And case management is incredibly important when we’re trying to help families get back on their feet again. We want to identify what didn’t work well last time, so that won’t repeat itself.

Review-Journal: Can you give some examples?

Lindemann: I’ve got a mom here now that was referred by the school district. She got evicted, couldn’t pay her car insurance. She couldn’t register her car, then she got a ticket. Now she’s already in trouble. We’re going to pay her car insurance this month and pay to have her car registered. We’re going to get her legal, then we’re going to move her forward.

For someone else it might be pay for two weeks of child care, so Dad can go to work. We want to use our dollars to address what got you into this mess, then let’s move you forward with no problems.

Not to make it that simple, but that’s a lot of what we do: “Show me your budget. How did you end up like this? Why did you lose your apartment?” A lot of our families weren’t taught how to manage money by their family.

Review-Journal: I met you when the “Phantom” cast started doing all these benefits for you, thanks to (cast member) Bruce Ewing, so I know you won’t have any problem filling your entertainment stage at the Family Day. What was it like to be kind of adopted by one of the biggest shows on the Strip?

Lindemann: The entertainment community here, so many of them want to give with their talent. (The cast) came down here, they saw what we did and then they put their hearts and souls into it. During their whole time (the show was at The Venetian), their cast members, after performing at night would come down and answer phones. When we moved, one of them drove our moving truck.

Review-Journal: Does it oversimplify things to say you were destined for this job because of your own background?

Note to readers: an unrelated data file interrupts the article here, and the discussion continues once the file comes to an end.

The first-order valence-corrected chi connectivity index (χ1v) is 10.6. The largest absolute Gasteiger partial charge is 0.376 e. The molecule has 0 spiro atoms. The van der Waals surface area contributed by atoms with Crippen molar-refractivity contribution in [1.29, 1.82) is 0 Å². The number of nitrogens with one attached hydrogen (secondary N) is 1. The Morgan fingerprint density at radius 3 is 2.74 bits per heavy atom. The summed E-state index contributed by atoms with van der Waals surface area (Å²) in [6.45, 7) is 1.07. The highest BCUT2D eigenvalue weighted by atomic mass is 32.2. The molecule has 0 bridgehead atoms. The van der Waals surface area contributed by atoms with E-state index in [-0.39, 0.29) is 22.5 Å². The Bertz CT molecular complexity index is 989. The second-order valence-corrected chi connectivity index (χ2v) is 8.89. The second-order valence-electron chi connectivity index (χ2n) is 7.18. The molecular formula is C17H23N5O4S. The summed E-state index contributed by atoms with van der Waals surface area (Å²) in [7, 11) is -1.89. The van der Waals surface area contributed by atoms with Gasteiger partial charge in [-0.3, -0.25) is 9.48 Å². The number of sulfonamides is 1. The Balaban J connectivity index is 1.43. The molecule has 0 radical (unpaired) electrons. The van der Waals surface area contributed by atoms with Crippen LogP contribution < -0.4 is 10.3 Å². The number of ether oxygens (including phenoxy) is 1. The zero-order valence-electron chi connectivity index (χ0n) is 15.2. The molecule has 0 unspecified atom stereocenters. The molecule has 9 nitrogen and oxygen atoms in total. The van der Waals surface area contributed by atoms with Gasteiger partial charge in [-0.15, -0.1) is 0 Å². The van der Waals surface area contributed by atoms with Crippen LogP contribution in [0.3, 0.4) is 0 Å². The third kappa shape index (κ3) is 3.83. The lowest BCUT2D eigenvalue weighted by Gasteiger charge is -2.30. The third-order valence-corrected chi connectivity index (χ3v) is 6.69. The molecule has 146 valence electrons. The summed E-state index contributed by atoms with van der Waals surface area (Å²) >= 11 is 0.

Lindemann: I don’t want to get religious on anybody, but I do believe that when we’re born there’s a path for us. This was my path, and everything I experienced was just preparing me so I could come now and do this work.

I actually brought a business twist here when I came on in 2004. I brought the compassion of a social worker, but I brought the business savvy that combined it together.

Review-Journal: How old were you when you knew you were going to have a normal life and be OK?

Lindemann: When I was 18. I targeted Sears & Roebuck. Within eight years I went from the phone center to the executive assistant to advertising for all of Southern California. Being an overachiever is very common among children who grew up in foster care or distressed home situations. Social workers will tell you that.

When people would get angry with me, they’d say, ‘You’re going to grow up to be just like your parents.’ And my little voice in my head would say, ‘I will show you.’

But I never regret my childhood. It prepared me to understand the circumstances of these families. If there had been a Family Promise when I was a little girl, maybe my family wouldn’t have broken apart.

Read more from Mike Weatherford at reviewjournal.com. Contact him at mweatherford@reviewjournal.com and follow @Mikeweatherford on Twitter.